Let’s celebrate seven decades of lively debate about our imperfect past.

Levity Indeed! This very good example of an archival cartoon that editor Stuart Rosebrook found in his research of grizzly bear art is
very authentic to the humor of the times. This is in our wheelhouse and underscores how we need to lighten up and not take ourselves so seriously. Illustration by John S. Pughe Puck, April 10, 1901, Courtesy Library of Congress


For the past seven decades we have been having a very lively conversation with our readers about the American Frontier. Most of that conversation comes down to this: What really happened in a particular event and what does it mean? Our conclusions are often diametrically opposed to what the storytellers tell us happened. And that includes all the books, all the movies and all the TV shows. What and where is the truth in all that noise? That is our mission, and here is what I believe is our voice:

We do our best to come to the debate armed with three things:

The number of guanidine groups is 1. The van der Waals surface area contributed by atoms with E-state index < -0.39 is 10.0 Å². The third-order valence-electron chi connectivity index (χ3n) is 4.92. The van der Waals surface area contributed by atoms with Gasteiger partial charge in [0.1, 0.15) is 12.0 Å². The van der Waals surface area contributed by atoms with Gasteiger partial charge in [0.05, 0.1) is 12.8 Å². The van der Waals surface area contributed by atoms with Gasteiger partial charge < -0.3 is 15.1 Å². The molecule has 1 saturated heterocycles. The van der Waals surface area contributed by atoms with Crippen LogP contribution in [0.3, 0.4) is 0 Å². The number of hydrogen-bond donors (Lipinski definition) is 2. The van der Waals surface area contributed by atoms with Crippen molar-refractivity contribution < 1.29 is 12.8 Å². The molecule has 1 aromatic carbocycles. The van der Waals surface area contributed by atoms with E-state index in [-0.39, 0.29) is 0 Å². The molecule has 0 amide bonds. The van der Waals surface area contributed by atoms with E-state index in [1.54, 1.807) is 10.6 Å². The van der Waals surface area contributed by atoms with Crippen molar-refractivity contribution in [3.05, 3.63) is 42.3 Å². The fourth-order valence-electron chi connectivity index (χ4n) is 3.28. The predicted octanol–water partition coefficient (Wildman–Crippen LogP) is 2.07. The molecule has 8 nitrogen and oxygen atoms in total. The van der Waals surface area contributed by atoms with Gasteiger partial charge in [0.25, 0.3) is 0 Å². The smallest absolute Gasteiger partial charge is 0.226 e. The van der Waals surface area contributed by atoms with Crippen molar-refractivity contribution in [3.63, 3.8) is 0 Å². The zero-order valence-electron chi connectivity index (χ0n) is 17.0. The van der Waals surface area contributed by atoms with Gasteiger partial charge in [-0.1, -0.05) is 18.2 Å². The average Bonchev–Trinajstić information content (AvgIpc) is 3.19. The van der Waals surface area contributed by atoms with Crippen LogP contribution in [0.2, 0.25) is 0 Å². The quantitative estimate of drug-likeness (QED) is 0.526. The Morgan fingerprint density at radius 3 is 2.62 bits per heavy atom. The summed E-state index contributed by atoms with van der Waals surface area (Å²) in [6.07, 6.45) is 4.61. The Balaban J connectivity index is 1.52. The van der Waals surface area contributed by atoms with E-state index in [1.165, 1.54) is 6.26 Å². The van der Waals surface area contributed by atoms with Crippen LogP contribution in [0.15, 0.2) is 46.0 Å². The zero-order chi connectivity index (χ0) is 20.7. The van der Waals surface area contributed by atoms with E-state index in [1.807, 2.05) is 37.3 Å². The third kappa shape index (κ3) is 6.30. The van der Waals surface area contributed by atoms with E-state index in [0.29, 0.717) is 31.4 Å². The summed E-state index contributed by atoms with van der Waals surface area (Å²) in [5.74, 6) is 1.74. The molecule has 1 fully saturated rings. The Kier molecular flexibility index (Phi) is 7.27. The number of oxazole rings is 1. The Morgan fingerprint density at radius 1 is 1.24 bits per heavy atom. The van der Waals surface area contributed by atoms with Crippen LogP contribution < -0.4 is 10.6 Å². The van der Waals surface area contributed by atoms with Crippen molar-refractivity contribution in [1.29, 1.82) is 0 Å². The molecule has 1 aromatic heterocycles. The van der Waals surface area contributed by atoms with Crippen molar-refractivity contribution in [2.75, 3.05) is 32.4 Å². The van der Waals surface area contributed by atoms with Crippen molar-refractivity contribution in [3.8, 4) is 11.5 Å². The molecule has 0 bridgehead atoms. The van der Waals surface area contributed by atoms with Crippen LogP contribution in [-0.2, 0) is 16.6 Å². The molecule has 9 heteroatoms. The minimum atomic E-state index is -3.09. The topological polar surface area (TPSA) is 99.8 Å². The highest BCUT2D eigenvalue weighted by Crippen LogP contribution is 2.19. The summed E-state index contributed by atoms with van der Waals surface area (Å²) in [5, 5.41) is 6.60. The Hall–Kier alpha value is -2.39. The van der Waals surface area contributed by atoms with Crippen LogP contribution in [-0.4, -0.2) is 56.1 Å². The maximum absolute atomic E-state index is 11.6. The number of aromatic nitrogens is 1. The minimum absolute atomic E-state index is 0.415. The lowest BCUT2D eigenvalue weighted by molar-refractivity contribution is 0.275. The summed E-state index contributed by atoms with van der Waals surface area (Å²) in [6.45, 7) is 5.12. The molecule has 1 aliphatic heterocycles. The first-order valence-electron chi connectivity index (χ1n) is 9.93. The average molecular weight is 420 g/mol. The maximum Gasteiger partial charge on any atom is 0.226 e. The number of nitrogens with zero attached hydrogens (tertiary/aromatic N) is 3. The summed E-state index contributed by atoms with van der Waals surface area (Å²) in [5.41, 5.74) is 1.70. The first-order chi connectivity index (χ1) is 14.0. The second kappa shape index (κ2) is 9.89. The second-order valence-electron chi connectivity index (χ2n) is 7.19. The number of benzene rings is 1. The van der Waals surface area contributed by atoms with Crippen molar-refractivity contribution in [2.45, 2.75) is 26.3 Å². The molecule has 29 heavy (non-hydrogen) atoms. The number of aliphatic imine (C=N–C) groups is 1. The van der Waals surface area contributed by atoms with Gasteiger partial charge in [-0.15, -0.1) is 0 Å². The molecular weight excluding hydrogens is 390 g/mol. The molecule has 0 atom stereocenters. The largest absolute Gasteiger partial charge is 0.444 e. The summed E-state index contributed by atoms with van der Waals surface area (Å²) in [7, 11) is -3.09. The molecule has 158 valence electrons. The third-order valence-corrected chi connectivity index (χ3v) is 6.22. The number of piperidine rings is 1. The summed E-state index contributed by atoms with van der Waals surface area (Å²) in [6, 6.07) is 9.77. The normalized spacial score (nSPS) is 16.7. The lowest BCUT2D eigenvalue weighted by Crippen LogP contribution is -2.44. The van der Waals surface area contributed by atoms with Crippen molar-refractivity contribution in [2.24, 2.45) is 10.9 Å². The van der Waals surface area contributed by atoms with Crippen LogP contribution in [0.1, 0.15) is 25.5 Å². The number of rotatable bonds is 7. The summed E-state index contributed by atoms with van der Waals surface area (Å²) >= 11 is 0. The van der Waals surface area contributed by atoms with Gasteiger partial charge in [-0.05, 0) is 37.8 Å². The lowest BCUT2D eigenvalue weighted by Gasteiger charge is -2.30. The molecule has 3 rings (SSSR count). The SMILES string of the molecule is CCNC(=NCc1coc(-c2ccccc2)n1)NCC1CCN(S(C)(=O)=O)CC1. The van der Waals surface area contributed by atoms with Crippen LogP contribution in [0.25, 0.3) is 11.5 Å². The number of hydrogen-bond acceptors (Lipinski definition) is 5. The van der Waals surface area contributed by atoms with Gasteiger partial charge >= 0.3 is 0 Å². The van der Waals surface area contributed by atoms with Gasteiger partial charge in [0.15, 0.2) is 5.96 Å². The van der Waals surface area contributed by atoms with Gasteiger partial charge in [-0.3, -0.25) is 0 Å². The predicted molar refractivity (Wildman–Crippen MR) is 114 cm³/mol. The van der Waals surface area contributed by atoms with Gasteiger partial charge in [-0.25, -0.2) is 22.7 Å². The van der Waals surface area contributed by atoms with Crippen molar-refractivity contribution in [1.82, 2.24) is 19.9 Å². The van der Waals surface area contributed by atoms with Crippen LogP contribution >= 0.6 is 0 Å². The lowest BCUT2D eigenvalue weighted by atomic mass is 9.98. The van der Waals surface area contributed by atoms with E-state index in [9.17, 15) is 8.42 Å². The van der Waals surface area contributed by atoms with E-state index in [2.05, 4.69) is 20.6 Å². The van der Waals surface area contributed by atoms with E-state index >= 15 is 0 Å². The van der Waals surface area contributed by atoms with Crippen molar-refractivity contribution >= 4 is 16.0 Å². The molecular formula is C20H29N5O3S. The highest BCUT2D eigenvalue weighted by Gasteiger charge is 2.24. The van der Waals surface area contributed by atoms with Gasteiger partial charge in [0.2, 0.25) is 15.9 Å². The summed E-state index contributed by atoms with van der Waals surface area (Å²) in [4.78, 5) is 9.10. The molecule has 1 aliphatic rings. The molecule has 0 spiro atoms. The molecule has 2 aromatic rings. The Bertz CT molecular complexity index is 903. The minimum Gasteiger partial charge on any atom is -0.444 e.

1. Authenticity
  2. Honesty
  3. Levity

Our writers and contributors are passionate about our history, and they have the scholarship to back it up. We are honest when we get it wrong. (See Jana Bommersbach’s mea culpa for our association with Glenn Boyer in the early 1990s.) And, beyond that, the only thing we take seriously, is to not take ourselves too seriously, i.e., levity. We believe if we’re not laughing at ourselves a little bit, we are not being authentic—or honest.

In our articles we strive for the three Cs: clarity, context and compassion. With all the blame games going on today, it’s sometimes hard to put things in context, much less find compassion for the people involved, not to mention all the people who hate our history.

But we think it’s important.

And, as we contemplate our 71st year of publishing the true stories of the American Frontier, we hope you all will be along for the ride.

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